4. ELECTRO-OSMOSIS. This is a specialized procedure utilized in silts and
clays that are too fine-grained to be effectively drained by gravity or
vacuum methods. See DM-7.03, Chapter 2.
5. PUMPING WELLS. These wells are formed by drilling a hole of sufficient
diameter to accommodate a pipe column and filter, installing a well casing,
and placing filter material in the annular space surrounding the casing.
Pumps may be either the turbine type with a motor at the surface and pipe
column with pump bowls hung inside the well, or a submersible pump placed
within the well casing.
a. Applications. Deep pumping wells are used if (a) dewatering
installations must be kept outside the excavation area, (b) large quantities
are to be pumped for the full construction period, and (c) pumping must
commence before excavation to obtain the necessary time for drawdown. See
Figure 10 (bottom panel, Reference 9, Analysis of Groundwater Lowering
Adjacent to Open Water, by Avery) for analysis of drawdown and pumping
quantities for single wells or a group of wells in a circular pattern. Deep
wells may be used for gravels to silty fine sands, and water bearing rocks.
See Section 4 for limitations due to iron and carbonate clogging.
Bored shallow wells with suction pumps can be used to replace
wellpoints where pumping is required for several months or in silty soils
where correct filtering is critical.
b. Special Methods. Ejector or eductor pumps may be utilized within
wellpoints for lifts up to about 60 feet. The ejector pump has a nozzle
arrangement at the bottom of two small diameter riser pipes which remove
water by the Venturi principle. They are used in lieu of a multistage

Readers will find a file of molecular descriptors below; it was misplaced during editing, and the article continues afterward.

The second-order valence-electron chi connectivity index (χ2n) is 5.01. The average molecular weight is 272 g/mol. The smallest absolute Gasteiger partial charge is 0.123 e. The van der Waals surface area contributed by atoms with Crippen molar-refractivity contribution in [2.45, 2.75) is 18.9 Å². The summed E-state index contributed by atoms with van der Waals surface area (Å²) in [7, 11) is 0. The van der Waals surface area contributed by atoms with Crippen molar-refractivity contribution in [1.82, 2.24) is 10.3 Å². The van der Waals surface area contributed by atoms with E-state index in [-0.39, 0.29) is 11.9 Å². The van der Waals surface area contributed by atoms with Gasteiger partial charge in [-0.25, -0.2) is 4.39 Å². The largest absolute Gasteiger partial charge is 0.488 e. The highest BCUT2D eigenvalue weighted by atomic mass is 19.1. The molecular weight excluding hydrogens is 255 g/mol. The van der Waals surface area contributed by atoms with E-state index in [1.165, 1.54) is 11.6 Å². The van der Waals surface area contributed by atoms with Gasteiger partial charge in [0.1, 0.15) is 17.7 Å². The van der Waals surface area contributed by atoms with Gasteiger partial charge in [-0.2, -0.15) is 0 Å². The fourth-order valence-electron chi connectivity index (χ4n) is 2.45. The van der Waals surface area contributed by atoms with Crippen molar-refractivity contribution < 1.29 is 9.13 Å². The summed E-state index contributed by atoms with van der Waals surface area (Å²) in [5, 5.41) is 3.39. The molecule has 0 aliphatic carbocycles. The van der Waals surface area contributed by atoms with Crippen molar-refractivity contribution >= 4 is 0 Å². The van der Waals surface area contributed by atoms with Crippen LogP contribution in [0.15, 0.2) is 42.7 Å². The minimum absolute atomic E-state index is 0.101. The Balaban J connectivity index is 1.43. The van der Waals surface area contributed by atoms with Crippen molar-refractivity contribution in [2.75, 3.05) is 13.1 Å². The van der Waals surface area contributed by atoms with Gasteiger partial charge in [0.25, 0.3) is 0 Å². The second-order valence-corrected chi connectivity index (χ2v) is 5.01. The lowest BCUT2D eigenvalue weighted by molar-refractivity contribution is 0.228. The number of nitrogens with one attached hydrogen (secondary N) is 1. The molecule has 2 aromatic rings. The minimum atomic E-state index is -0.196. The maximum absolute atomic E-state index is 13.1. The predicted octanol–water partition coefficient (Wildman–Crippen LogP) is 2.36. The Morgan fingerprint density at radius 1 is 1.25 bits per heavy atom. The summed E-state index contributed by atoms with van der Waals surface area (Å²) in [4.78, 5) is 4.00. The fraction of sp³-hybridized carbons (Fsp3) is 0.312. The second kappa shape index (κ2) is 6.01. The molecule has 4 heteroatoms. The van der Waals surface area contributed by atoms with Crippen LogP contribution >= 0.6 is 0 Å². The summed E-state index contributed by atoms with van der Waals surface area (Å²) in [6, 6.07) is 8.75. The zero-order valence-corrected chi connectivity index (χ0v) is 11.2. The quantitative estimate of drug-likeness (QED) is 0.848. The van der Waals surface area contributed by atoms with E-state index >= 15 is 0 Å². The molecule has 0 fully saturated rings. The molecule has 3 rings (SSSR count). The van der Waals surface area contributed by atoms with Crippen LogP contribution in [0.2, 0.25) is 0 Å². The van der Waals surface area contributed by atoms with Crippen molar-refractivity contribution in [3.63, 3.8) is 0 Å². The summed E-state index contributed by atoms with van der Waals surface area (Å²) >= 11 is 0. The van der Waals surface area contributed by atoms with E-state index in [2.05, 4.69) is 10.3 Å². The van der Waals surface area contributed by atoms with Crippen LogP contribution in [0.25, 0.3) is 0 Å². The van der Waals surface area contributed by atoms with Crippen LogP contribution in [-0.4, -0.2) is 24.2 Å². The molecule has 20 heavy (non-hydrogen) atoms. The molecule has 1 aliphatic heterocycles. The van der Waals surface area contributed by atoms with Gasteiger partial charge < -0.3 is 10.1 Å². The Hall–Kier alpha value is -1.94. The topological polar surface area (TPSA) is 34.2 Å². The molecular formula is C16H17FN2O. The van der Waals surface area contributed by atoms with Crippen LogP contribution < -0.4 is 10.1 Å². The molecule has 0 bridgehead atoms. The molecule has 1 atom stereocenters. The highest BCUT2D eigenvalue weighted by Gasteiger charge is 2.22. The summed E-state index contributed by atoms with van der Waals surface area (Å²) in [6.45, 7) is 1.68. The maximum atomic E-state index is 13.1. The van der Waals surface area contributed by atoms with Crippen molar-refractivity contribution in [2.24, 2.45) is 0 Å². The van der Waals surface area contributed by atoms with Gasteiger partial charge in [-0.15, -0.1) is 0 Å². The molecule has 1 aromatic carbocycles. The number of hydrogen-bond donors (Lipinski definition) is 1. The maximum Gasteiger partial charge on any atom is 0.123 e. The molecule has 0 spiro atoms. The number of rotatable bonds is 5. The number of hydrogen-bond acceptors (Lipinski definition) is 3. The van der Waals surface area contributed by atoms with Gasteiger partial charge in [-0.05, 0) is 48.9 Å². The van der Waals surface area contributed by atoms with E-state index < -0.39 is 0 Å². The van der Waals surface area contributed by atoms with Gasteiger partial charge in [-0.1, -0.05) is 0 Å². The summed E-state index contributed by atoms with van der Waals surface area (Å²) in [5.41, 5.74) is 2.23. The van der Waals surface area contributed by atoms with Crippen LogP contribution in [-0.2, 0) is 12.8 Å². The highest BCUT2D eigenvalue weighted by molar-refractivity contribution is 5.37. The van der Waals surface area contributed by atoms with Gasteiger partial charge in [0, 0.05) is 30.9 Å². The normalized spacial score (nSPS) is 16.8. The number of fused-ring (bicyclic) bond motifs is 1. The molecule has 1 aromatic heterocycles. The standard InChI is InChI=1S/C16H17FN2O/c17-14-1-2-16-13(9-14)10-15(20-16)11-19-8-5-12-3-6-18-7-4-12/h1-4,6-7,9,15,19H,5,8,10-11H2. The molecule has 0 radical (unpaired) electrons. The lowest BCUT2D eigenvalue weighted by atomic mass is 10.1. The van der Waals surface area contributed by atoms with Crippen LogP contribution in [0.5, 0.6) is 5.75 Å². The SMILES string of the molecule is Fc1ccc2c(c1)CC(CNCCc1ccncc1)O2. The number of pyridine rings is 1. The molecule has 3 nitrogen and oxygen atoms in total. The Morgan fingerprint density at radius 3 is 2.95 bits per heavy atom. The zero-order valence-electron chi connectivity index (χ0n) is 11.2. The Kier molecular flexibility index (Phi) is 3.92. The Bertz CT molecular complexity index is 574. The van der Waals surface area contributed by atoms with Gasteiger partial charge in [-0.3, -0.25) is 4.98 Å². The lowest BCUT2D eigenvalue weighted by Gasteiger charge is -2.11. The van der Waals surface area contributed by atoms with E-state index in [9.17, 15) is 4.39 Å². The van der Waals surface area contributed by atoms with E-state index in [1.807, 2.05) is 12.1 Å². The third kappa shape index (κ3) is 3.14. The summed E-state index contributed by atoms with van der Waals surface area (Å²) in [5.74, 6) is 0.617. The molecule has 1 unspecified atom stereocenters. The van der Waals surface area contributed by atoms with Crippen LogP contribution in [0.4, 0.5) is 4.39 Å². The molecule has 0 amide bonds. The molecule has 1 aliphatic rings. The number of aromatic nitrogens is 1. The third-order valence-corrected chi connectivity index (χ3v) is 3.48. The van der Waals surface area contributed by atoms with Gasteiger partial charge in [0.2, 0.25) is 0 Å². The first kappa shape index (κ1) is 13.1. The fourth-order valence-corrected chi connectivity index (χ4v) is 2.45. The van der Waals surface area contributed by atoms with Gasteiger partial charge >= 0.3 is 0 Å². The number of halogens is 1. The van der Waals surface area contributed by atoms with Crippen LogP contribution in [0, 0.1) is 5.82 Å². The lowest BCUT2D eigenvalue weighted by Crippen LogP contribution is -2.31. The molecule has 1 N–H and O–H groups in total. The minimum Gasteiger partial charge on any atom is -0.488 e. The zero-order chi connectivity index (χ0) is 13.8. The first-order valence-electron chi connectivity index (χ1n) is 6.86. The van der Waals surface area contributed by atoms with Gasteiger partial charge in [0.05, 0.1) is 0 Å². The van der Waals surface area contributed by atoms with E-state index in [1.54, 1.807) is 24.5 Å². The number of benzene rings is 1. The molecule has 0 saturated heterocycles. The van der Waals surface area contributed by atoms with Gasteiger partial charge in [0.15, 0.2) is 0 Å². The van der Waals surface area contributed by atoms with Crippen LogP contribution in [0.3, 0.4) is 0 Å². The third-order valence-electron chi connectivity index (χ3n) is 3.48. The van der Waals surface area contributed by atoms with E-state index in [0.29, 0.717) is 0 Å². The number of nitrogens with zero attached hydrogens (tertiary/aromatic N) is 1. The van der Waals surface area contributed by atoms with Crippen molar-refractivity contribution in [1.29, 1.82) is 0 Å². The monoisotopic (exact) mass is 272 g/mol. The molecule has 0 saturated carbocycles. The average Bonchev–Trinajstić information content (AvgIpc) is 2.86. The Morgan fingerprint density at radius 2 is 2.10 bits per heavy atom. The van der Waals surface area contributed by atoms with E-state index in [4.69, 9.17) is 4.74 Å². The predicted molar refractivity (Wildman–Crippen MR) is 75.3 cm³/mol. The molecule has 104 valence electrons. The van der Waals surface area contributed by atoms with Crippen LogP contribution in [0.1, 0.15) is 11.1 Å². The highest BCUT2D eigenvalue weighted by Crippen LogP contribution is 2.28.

wellpoint system and if the large pumping capacity of deep wells is not
required. Their primary application is for sands, but with proper control
they can also be used in silty sands and sandy silts.
6. RELIEF WELLS. These wells are sand columns used to
bleed water from
underlying strata containing artesian pressures, and to
reduce uplift forces
at critical location. Relief wells may be tapped below
ground by a
collector system to reduce back pressures acting in the
a. Applications. Relief wells are frequently used as construction
expedients, and in situations where a horizontal drainage course may be
inadequate for pressure relief of deep foundations underlain by varved or
stratified soils or soils whose permeability increases with depth.
b. Analysis. See Figure 11 (Reference 10, Soil Mechanics Design,
Seepage Control, by the Corps of Engineers) for analysis of drawdown
produced by line of relief wells inboard of a long dike. To reduce uplift
pressures h+m, midway between the wells to safe values, vary the well
diameter, spacing, and penetration to obtain the best combination.
Change 1, September 1986